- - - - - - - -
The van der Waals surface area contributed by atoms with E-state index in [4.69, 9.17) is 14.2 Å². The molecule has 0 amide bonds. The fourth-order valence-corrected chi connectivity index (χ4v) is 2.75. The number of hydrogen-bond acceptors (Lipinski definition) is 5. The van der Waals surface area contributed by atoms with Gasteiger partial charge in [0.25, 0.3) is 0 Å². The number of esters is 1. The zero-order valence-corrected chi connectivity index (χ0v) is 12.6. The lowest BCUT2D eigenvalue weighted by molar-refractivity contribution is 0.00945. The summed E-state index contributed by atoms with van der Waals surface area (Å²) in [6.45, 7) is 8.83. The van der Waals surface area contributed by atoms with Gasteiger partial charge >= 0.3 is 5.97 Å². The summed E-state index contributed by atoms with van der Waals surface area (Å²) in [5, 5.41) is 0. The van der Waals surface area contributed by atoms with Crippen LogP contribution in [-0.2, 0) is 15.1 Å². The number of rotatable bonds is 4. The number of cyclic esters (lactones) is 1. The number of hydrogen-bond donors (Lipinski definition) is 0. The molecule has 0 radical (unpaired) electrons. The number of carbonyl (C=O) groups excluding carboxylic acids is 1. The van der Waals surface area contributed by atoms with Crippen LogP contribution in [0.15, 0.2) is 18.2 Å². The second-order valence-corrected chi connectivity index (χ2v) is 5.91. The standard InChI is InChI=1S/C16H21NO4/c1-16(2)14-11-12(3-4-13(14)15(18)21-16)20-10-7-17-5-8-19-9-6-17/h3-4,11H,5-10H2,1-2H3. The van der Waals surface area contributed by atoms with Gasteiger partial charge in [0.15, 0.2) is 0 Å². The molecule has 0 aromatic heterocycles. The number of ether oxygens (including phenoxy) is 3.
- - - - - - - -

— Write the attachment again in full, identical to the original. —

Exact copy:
The van der Waals surface area contributed by atoms with E-state index in [4.69, 9.17) is 14.2 Å². The molecule has 0 amide bonds. The fourth-order valence-corrected chi connectivity index (χ4v) is 2.75. The number of hydrogen-bond acceptors (Lipinski definition) is 5. The van der Waals surface area contributed by atoms with Gasteiger partial charge in [0.25, 0.3) is 0 Å². The number of esters is 1. The zero-order valence-corrected chi connectivity index (χ0v) is 12.6. The lowest BCUT2D eigenvalue weighted by molar-refractivity contribution is 0.00945. The summed E-state index contributed by atoms with van der Waals surface area (Å²) in [6.45, 7) is 8.83. The van der Waals surface area contributed by atoms with Gasteiger partial charge >= 0.3 is 5.97 Å². The summed E-state index contributed by atoms with van der Waals surface area (Å²) in [5, 5.41) is 0. The van der Waals surface area contributed by atoms with Crippen LogP contribution in [-0.2, 0) is 15.1 Å². The number of rotatable bonds is 4. The number of cyclic esters (lactones) is 1. The number of hydrogen-bond donors (Lipinski definition) is 0. The molecule has 0 radical (unpaired) electrons. The number of carbonyl (C=O) groups excluding carboxylic acids is 1. The van der Waals surface area contributed by atoms with Crippen LogP contribution in [0.15, 0.2) is 18.2 Å². The second-order valence-corrected chi connectivity index (χ2v) is 5.91. The standard InChI is InChI=1S/C16H21NO4/c1-16(2)14-11-12(3-4-13(14)15(18)21-16)20-10-7-17-5-8-19-9-6-17/h3-4,11H,5-10H2,1-2H3. The van der Waals surface area contributed by atoms with Gasteiger partial charge in [0.15, 0.2) is 0 Å². The molecule has 0 aromatic heterocycles. The number of ether oxygens (including phenoxy) is 3.